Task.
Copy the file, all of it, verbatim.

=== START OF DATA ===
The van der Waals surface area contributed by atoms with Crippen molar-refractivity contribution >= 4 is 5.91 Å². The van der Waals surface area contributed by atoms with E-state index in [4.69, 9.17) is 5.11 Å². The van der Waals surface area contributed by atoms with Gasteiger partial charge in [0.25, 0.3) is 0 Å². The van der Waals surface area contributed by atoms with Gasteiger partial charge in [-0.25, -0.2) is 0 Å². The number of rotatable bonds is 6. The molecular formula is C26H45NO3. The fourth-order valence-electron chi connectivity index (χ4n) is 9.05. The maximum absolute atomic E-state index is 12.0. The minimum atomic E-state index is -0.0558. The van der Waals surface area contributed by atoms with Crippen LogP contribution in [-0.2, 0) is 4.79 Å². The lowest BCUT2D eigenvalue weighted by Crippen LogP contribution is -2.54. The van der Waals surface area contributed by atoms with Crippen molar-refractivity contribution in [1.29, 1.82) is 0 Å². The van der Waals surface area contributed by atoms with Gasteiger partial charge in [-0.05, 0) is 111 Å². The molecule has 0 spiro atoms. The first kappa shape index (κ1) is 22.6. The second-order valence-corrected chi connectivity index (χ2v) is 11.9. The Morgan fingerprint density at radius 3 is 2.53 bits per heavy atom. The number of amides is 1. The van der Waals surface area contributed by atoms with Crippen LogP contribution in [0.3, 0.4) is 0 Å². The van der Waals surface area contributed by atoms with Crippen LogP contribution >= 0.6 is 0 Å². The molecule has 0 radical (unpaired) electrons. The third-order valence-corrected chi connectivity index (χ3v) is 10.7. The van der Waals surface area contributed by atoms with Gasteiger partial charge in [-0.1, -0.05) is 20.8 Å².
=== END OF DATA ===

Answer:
The van der Waals surface area contributed by atoms with Crippen molar-refractivity contribution >= 4 is 5.91 Å². The van der Waals surface area contributed by atoms with E-state index in [4.69, 9.17) is 5.11 Å². The van der Waals surface area contributed by atoms with Gasteiger partial charge in [0.25, 0.3) is 0 Å². The van der Waals surface area contributed by atoms with Gasteiger partial charge in [-0.25, -0.2) is 0 Å². The number of rotatable bonds is 6. The molecular formula is C26H45NO3. The fourth-order valence-electron chi connectivity index (χ4n) is 9.05. The maximum absolute atomic E-state index is 12.0. The minimum atomic E-state index is -0.0558. The van der Waals surface area contributed by atoms with Crippen LogP contribution in [-0.2, 0) is 4.79 Å². The lowest BCUT2D eigenvalue weighted by Crippen LogP contribution is -2.54. The van der Waals surface area contributed by atoms with Crippen molar-refractivity contribution in [1.29, 1.82) is 0 Å². The van der Waals surface area contributed by atoms with Gasteiger partial charge in [-0.05, 0) is 111 Å². The molecule has 0 spiro atoms. The first kappa shape index (κ1) is 22.6. The second-order valence-corrected chi connectivity index (χ2v) is 11.9. The Morgan fingerprint density at radius 3 is 2.53 bits per heavy atom. The number of amides is 1. The van der Waals surface area contributed by atoms with Crippen LogP contribution in [0.3, 0.4) is 0 Å². The van der Waals surface area contributed by atoms with Crippen LogP contribution >= 0.6 is 0 Å². The molecule has 0 radical (unpaired) electrons. The third-order valence-corrected chi connectivity index (χ3v) is 10.7. The van der Waals surface area contributed by atoms with Gasteiger partial charge in [-0.1, -0.05) is 20.8 Å².